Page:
de Gournay and India Mahdavi
India has an incredible ability to bring together seemingly discordant parts with unique veuve. Her trademark skill with colour was key to the installations within our Paris showroom apartment during Deco Off 2020. ‘Abbãsi in the Sky’ was a design she created referencing Persian miniature paintings, specifically those of Reza Abbãsi – a 16th century artist of the famed ‘Isafahan’ school. The floating composition was hand painted on ‘Baby Blue’ dyed silk, depicting ‘Islands’ of landscape populated with ornately dressed riders and horses. The setting was closely allied to the wallpaper, incorporating traditional Middle Eastern design traits: with a raised dais for low level seating piled with cushions of hand embroidered velvet, placing visitors amidst the pictorial narrative spanning the walls. Within the adjoining salon, an installation of her ‘Chez Nina’ design in a new Orange colourway, installed simultaneously within her own Rue las Cases showroom, creates a striking contrast – a large scale, graphic composition composed to the room itself: effortlessly brought together with a Lilac floor covering between both rooms. This was a more contemporary design first envisaged for an installation at Nilufar gallery in Milan – a world away from the ‘Abbãsi’ motif, but still beautifully matched.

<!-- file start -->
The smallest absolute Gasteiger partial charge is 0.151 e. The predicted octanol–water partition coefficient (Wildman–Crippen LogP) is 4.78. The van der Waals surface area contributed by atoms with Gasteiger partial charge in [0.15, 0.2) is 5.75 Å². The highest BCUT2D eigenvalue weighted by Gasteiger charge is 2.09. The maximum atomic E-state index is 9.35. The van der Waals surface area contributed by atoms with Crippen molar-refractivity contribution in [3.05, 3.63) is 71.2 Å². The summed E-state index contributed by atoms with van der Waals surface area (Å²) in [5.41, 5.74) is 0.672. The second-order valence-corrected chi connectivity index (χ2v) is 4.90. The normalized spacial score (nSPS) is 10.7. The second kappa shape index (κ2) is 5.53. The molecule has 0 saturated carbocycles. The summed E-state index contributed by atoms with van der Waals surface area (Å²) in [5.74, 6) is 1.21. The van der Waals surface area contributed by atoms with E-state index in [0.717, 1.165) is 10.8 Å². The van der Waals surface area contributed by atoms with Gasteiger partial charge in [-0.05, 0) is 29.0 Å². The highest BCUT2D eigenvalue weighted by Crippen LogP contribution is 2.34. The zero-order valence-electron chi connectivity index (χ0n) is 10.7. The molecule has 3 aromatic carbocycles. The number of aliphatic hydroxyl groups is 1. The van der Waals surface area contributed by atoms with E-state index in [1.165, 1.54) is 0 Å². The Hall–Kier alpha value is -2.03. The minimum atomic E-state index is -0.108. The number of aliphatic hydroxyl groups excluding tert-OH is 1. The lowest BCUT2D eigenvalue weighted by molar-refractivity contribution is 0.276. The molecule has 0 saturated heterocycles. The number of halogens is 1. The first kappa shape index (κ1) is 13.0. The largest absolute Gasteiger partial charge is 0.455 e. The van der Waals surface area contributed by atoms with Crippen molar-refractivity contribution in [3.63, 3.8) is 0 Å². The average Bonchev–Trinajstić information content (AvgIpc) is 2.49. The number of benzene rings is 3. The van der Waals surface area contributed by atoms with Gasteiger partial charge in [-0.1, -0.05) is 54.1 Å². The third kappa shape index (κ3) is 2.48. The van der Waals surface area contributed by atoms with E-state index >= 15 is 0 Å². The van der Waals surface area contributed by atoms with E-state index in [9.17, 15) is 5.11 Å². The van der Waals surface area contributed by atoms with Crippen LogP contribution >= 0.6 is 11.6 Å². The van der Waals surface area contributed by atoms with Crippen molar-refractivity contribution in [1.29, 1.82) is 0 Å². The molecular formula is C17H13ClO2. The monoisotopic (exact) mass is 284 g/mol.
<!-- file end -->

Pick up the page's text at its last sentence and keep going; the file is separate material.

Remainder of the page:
Your own interior style
I really enjoyed the challenge of designing my kitchen as it was a space where function had to be taken into account as much as form, if not more. With two dogs and now three children it had to be up to the challenge of mucky paws and hands. I chose our Sans Soucis Chinoiserie on Gun Metal dyed silk for the walls, with hand embroidered accents, and a rich Aubergine colour for the woodwork: two richer tones that would stand the test of time. Overall, I think it achieves a sense of grandeur whilst at the same time being playful.